When it came to understanding who Lady Reed was at her core, Murphy was Randolph’s greatest resource. “Eddie knows this world in and out,” she revealed. “There wasn’t much research on her, which was very interesting. I’m on a personal journey of unpacking that now. My biggest thing was watching her movies to see how she moved and her mannerisms. Then in one of my callbacks, they had given me one of her party albums and part of my callback was to memorize two minutes of her standup. That was really difficult, and I had to do it in a very short amount of time. It was a challenge, but it ended up being the exact challenge I needed because that was truly the cornerstone of my whole process.”
Randolph continued, “Even when filming if ever I got lost, I would just go back to that standup to reset. In between, I would get a lot of my stuff from Eddie or Eddie would share, ‘When I saw her, she did this.’ Or, there are certain lines that he added just on the cuff. He was like, ‘I remember one time, she said something like this and I thought it was so funny. Say that!’ Eddie Murphy is a genius. We all knew that, but watching the process–his mind is set up in a way that is different from other people. I think that is why he can juggle five or six characters. I think with that, that’s why all of his characters have such depth and wealth to them, and they’re so rich because he respects and devotes a lot of time to making these fully realized characters. He’s not selfish; he was very generous with me with his time, his talent, and his wealth of knowledge. He came with so much love and passion to this project.”
When it came to stepping into Lady Reed’s attire, Randolph was aided by Oscar-winner and legendary costume designer, Ruth Carter. It was an experience that the Philadelphia-born actress will never forget. “When I came to my first fitting, they were like, You’re going to meet a woman named Ruth,’ but they didn’t say her last name,” she remembered. “When she came around the corner. I just started crying. As a woman, as a Black woman, as a curvy Black woman, I’ve done projects where I’ve had to just accept ‘These are my clothes.’ But to know that you’d be taken care of in such a way–and to be the only woman. I felt pressure like, ‘Lord, I have to carry the ’70s as a woman on my back for the culture.’ To be able to know not only is she going to handle it, but she’s going to put that extra sparkle in it. Everything was custom made. She went and pulled vintage pieces –we pulled the fabrics. It was really fun to create.”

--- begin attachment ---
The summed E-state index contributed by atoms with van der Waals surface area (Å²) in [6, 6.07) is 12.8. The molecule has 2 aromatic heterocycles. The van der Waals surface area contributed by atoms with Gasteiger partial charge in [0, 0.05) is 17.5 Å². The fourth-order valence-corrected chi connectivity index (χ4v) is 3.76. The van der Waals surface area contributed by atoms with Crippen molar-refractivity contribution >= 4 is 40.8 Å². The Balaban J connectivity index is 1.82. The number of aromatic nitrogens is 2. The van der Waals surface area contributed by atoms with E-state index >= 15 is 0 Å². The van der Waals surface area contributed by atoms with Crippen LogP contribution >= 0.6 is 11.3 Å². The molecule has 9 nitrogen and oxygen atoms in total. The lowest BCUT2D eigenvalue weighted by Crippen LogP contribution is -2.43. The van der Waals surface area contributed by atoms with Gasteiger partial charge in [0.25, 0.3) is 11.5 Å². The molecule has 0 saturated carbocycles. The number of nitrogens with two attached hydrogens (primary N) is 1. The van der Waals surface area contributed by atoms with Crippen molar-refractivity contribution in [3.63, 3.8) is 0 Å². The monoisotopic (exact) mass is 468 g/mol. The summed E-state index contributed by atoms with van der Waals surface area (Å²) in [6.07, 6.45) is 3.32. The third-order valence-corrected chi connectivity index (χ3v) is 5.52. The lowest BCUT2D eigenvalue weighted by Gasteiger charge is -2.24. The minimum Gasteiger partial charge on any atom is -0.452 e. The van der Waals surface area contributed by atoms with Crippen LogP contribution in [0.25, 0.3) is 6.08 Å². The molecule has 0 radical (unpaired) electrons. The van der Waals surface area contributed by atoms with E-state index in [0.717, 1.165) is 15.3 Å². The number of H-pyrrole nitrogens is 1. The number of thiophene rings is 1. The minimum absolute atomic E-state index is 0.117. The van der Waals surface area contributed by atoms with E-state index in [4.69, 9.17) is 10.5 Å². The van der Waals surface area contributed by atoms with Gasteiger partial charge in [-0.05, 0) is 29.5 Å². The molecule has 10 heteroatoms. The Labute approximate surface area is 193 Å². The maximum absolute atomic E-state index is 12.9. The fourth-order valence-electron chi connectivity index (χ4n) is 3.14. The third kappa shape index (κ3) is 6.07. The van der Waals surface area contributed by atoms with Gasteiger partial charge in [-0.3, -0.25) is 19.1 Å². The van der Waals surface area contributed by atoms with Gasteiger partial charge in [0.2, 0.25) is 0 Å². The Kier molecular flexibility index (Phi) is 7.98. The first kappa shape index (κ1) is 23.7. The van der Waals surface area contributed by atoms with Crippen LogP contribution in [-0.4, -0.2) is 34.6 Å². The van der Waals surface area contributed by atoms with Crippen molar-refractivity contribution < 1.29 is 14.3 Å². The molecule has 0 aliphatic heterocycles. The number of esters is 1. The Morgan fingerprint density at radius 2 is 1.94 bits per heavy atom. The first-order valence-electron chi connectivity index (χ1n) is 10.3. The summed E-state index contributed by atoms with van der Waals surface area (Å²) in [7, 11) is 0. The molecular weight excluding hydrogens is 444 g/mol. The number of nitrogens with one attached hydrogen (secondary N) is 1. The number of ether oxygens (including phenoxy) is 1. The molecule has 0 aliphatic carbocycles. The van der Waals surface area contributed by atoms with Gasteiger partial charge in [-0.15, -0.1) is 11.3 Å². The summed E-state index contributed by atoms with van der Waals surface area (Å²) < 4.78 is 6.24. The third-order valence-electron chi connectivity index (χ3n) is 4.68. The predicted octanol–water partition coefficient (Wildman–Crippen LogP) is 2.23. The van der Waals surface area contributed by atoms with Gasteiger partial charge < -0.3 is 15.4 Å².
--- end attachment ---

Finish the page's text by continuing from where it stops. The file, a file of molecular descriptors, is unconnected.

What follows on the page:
Along with watching Lady Reed on film and listening to Murphy’s recollections about her, the clothing truly allowed Randolph to become her character. “Ultimately, the clothes let you know how you walk and how you move,” she explained. “If you’re in a fly jumpsuit or if you’re wearing a dope kaftan, for me it greatly informed and let me know, this is a woman. She is a lady, and she enjoys clothes, and she enjoys representing. Working with Ruth was just another crucial tool in the acting process of filling in the blanks in a really amazing way.”
As the film was set to premiere at TIFF last weekend, Randolph was reveling in the moment. “This was a very special moment so it was like, I wanted to absorb as much as possible,” she shared. “I think they did an excellent job while casting and it came together beautifully.”
Dolemite is My Name premiered Sept. 7, 2019, at the Toronto International Film Festival. The film will debut in theaters Oct. 4, 2019, before it begins streaming on Netflix, Oct. 25, 2019.
Aramide A. Tinubu is a film critic and entertainment editor. As a journalist, her work has been published in EBONY, JET, ESSENCE, Bustle, The Daily Mail, IndieWire and Blavity. She wrote her master’s thesis on Black Girlhood and Parental Loss in Contemporary Black American Cinema. She’s a cinephile, bookworm, blogger and NYU + Columbia University alum. You can find her reviews on Rotten Tomatoes or A Word With Aramide or tweet her @wordwitharamide